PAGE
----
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Student loan relief goes live, despite lawsuits

Administration won’t immediately finalize aid amid suits

Student loan relief goes live, despite lawsuits
President Joe Biden speaks about the student debt relief portal beta test Monday as Education Secretary Miguel Cardona listens in the South Court Auditorium on the White House complex in Washington. (AP Photo/Susan Walsh)

WASHINGTON — President Joe Biden on Monday officially kicked off the application process for his student debt cancellation program — despite lawsuits intending to stop it, including from Iowa officials — and announced that 8 million borrowers already had applied for relief during a soft launch period over the weekend.

He encouraged the tens of millions eligible for potential relief to visit and touted the application form that the president said would take less than five minutes to complete. An early "beta launch" version of the online form released late Friday handled the early stream of applications "without a glitch or any difficulty," Biden said.

"It means more than 8 million Americans are starting this week on their way to receiving life-changing relief," Biden, accompanied by Education Secretary Miguel Cardona, said Monday.

The number of borrowers who applied during the testing period already amounts to more than one-fourth of the total number of applicants the administration had projected would submit forms, underscoring the popularity of the program and the eagerness of borrowers to receive the debt relief. Some 8 million borrowers who have income information already on file with the Education Department would see their debt canceled without applying.

Biden's plan calls for $10,000 in federal student debt cancellation for those with incomes below $125,000 a year, or households that make less than $250,000 a year. Those who received federal Pell Grants to attend college are eligible for an additional $10,000. The plan makes 20 million eligible to get their federal student debt erased entirely.

According to the White House, over 400,000 Iowa borrowers will see some student loan debt forgiven. Of those, nearly 250,000 are Pell Grant recipients and are eligible for up to $20,000 in forgiveness. Pell Grants go to students from low-income families.

Iowans owe a total of $13.3 billion in student debt. The average amount owed by each Iowa borrower is close to $31,000.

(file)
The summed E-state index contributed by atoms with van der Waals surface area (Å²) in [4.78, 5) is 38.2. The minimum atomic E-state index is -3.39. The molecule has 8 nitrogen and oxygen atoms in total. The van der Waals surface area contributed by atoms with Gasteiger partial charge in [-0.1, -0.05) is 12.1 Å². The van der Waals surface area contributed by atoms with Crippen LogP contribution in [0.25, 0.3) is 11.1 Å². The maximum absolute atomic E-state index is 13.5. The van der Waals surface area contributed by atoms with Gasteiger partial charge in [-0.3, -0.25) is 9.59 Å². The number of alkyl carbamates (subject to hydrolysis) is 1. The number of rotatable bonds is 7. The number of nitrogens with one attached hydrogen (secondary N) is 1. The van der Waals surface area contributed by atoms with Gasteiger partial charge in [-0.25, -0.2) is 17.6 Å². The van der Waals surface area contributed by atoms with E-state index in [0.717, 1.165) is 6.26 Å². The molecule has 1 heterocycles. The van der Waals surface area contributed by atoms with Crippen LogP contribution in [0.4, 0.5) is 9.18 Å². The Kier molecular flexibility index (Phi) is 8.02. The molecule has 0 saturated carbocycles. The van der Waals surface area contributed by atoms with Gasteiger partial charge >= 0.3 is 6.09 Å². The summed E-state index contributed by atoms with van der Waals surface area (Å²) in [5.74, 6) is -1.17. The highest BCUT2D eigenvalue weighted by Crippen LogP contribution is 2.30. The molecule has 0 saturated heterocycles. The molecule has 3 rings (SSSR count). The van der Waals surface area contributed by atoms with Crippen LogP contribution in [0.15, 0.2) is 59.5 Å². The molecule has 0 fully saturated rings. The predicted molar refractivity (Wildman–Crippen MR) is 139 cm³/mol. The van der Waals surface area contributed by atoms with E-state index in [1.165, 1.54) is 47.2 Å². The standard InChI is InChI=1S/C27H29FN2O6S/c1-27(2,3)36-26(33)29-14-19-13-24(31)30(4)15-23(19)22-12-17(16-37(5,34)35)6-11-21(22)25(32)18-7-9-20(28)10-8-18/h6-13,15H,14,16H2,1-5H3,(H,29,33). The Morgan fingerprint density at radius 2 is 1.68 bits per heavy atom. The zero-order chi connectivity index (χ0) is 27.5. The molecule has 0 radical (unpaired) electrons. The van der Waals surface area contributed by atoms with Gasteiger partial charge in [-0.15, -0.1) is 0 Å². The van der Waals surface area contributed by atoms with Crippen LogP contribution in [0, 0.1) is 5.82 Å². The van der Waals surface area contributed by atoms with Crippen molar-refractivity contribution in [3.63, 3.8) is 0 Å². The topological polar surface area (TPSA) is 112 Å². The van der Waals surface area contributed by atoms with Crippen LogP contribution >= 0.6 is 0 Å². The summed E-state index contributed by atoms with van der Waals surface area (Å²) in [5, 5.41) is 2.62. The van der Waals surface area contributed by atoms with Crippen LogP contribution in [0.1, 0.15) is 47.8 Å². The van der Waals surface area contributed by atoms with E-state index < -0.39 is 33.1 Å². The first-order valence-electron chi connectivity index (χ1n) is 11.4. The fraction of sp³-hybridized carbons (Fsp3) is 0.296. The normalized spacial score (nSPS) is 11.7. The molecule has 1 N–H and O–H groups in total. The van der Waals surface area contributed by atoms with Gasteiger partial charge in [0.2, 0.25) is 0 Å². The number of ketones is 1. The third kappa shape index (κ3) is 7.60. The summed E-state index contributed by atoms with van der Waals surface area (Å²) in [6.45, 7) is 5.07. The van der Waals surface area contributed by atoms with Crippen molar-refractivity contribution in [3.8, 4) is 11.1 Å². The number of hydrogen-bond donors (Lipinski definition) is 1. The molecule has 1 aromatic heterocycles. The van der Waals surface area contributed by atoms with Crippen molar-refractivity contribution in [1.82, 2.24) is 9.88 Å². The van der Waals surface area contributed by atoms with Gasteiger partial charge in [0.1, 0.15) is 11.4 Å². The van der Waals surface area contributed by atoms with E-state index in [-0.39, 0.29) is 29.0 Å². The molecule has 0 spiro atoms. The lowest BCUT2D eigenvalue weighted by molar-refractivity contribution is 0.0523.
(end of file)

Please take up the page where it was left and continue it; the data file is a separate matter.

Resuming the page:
Iowa and five over Republican-led states have sued to stop the program. In a statement late last month, Iowa Gov. Kim Reynolds argued the wide-scale debt relief is fundamentally unfair to hard-working Americans to have their tax dollars used to forgive student loan debt of the “well-off who can afford to pay their own loans.”

“A significant majority of Americans have already paid off their student loans or chose not to pursue a higher education degree at all,” Reynolds said. “By forcing them to pay for other people’s loans — regardless of income — President Biden’s mass debt cancellation punishes these Americans and belittles the path they chose. ”

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A federal judge in St. Louis is now weighing the states' request for an injunction. In court documents, the Education Department has vowed not to finalize any of the debt cancellation before Oct. 23.

Biden promised to pursue widespread student debt forgiveness as a presidential candidate, but the issue went through more than a year of internal deliberation amid questions about its legality. His plan sparked intense debate ahead of the midterm elections, with Republicans and some Democrats saying it's an unfair handout.

Monday, Biden offered a full-throated defense of his decision and predicted it will prevail over the lawsuits to stop it.

"My commitment was if elected president, I was going to make government work to deliver for the people," Biden said. "This rollout keeps that commitment."

He also took aim at the Republican officials who have either criticized the plan or are working in court to defeat it.

"Their outrage is wrong and it's hypocritical," Biden said. "I will never apologize for helping working Americans and middle class people as they recover from the pandemic.“

Biden said the White House has received more than 10,000 comments and calls of thanks from borrowers. Indeed, thousands took to social media to share the form, with many saying they submitted their applications with little trouble.

The Biden administration has touted it as a "simple, straightforward" application. It asks for the borrower's name, Social Security number, contact information and date of birth. It does not require income information but asks users to check a box attesting that they are eligible under the program's income limits.

That information will be checked against Education Department records to help identify applicants who are likely to exceed the income limits, the administration says. Those people will be asked for more information to prove their incomes.

An estimated 1 to 5 million people will be required to provide that extra documentation, the Education Department told the White House's Office of Management and Budget.

Once the Education Department begins processing applications, borrowers should expect to see their debt forgiven in four to six weeks, officials say. Most applications submitted by mid-November will be processed by Jan. 1 — the day federal student loan payments are set to resume after being paused during the pandemic.

Borrowers can submit applications through the end of 2023.